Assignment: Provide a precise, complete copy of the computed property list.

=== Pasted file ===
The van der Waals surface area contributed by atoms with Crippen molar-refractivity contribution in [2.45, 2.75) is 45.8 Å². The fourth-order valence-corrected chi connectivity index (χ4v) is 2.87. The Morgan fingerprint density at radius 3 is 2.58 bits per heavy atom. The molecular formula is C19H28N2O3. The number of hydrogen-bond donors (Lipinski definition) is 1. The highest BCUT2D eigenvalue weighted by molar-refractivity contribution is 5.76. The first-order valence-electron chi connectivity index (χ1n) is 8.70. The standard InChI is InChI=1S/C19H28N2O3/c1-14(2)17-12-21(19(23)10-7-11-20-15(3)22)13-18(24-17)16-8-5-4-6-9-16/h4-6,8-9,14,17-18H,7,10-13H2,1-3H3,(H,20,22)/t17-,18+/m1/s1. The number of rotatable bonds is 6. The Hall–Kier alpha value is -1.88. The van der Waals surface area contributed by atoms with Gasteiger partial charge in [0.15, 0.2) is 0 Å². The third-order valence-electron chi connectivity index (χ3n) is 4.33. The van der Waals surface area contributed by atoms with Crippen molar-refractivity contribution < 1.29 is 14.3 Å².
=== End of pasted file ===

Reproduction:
The van der Waals surface area contributed by atoms with Crippen molar-refractivity contribution in [2.45, 2.75) is 45.8 Å². The fourth-order valence-corrected chi connectivity index (χ4v) is 2.87. The Morgan fingerprint density at radius 3 is 2.58 bits per heavy atom. The molecular formula is C19H28N2O3. The number of hydrogen-bond donors (Lipinski definition) is 1. The highest BCUT2D eigenvalue weighted by molar-refractivity contribution is 5.76. The first-order valence-electron chi connectivity index (χ1n) is 8.70. The standard InChI is InChI=1S/C19H28N2O3/c1-14(2)17-12-21(19(23)10-7-11-20-15(3)22)13-18(24-17)16-8-5-4-6-9-16/h4-6,8-9,14,17-18H,7,10-13H2,1-3H3,(H,20,22)/t17-,18+/m1/s1. The number of rotatable bonds is 6. The Hall–Kier alpha value is -1.88. The van der Waals surface area contributed by atoms with Gasteiger partial charge in [0.15, 0.2) is 0 Å². The third-order valence-electron chi connectivity index (χ3n) is 4.33. The van der Waals surface area contributed by atoms with Crippen molar-refractivity contribution < 1.29 is 14.3 Å².